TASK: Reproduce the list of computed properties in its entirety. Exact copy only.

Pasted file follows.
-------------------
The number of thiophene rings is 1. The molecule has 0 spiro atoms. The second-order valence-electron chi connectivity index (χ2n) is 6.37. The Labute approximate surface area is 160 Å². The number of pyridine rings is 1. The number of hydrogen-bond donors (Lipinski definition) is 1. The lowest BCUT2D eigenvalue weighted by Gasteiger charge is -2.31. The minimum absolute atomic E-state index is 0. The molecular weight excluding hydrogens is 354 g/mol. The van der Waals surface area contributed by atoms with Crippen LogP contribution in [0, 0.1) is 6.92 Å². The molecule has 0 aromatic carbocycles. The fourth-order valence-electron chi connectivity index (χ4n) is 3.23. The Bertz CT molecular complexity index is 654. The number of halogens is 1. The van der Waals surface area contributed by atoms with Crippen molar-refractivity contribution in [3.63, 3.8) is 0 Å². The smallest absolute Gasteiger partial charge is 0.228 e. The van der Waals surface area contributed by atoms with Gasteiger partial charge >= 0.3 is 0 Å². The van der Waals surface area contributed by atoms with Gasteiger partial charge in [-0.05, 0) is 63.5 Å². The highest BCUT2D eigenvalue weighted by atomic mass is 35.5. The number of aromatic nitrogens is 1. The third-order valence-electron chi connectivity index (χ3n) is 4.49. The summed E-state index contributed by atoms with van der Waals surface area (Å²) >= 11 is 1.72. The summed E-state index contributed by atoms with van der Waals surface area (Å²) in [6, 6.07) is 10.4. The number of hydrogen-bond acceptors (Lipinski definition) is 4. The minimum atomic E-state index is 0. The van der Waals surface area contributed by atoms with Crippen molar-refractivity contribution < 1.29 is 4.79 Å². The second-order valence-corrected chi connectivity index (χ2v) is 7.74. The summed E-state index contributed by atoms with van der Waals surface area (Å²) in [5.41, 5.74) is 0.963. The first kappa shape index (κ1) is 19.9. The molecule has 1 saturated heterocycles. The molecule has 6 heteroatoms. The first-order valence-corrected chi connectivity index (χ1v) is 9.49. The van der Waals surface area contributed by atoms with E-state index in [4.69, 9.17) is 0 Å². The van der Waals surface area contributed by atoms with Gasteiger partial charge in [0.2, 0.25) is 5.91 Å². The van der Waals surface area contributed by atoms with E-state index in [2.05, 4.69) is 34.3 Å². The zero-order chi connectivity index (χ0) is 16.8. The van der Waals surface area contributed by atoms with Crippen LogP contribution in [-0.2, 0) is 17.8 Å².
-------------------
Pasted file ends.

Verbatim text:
The number of thiophene rings is 1. The molecule has 0 spiro atoms. The second-order valence-electron chi connectivity index (χ2n) is 6.37. The Labute approximate surface area is 160 Å². The number of pyridine rings is 1. The number of hydrogen-bond donors (Lipinski definition) is 1. The lowest BCUT2D eigenvalue weighted by Gasteiger charge is -2.31. The minimum absolute atomic E-state index is 0. The molecular weight excluding hydrogens is 354 g/mol. The van der Waals surface area contributed by atoms with Crippen LogP contribution in [0, 0.1) is 6.92 Å². The molecule has 0 aromatic carbocycles. The fourth-order valence-electron chi connectivity index (χ4n) is 3.23. The Bertz CT molecular complexity index is 654. The number of halogens is 1. The van der Waals surface area contributed by atoms with Crippen molar-refractivity contribution in [3.63, 3.8) is 0 Å². The smallest absolute Gasteiger partial charge is 0.228 e. The van der Waals surface area contributed by atoms with Gasteiger partial charge >= 0.3 is 0 Å². The van der Waals surface area contributed by atoms with Gasteiger partial charge in [-0.05, 0) is 63.5 Å². The highest BCUT2D eigenvalue weighted by atomic mass is 35.5. The number of aromatic nitrogens is 1. The third-order valence-electron chi connectivity index (χ3n) is 4.49. The summed E-state index contributed by atoms with van der Waals surface area (Å²) >= 11 is 1.72. The summed E-state index contributed by atoms with van der Waals surface area (Å²) in [6, 6.07) is 10.4. The number of hydrogen-bond acceptors (Lipinski definition) is 4. The minimum atomic E-state index is 0. The van der Waals surface area contributed by atoms with Crippen molar-refractivity contribution < 1.29 is 4.79 Å². The second-order valence-corrected chi connectivity index (χ2v) is 7.74. The summed E-state index contributed by atoms with van der Waals surface area (Å²) in [5.41, 5.74) is 0.963. The first kappa shape index (κ1) is 19.9. The molecule has 1 saturated heterocycles. The molecule has 6 heteroatoms. The first-order valence-corrected chi connectivity index (χ1v) is 9.49. The van der Waals surface area contributed by atoms with E-state index in [4.69, 9.17) is 0 Å². The van der Waals surface area contributed by atoms with Gasteiger partial charge in [0.2, 0.25) is 5.91 Å². The van der Waals surface area contributed by atoms with E-state index in [2.05, 4.69) is 34.3 Å². The zero-order chi connectivity index (χ0) is 16.8. The van der Waals surface area contributed by atoms with Crippen LogP contribution in [-0.2, 0) is 17.8 Å².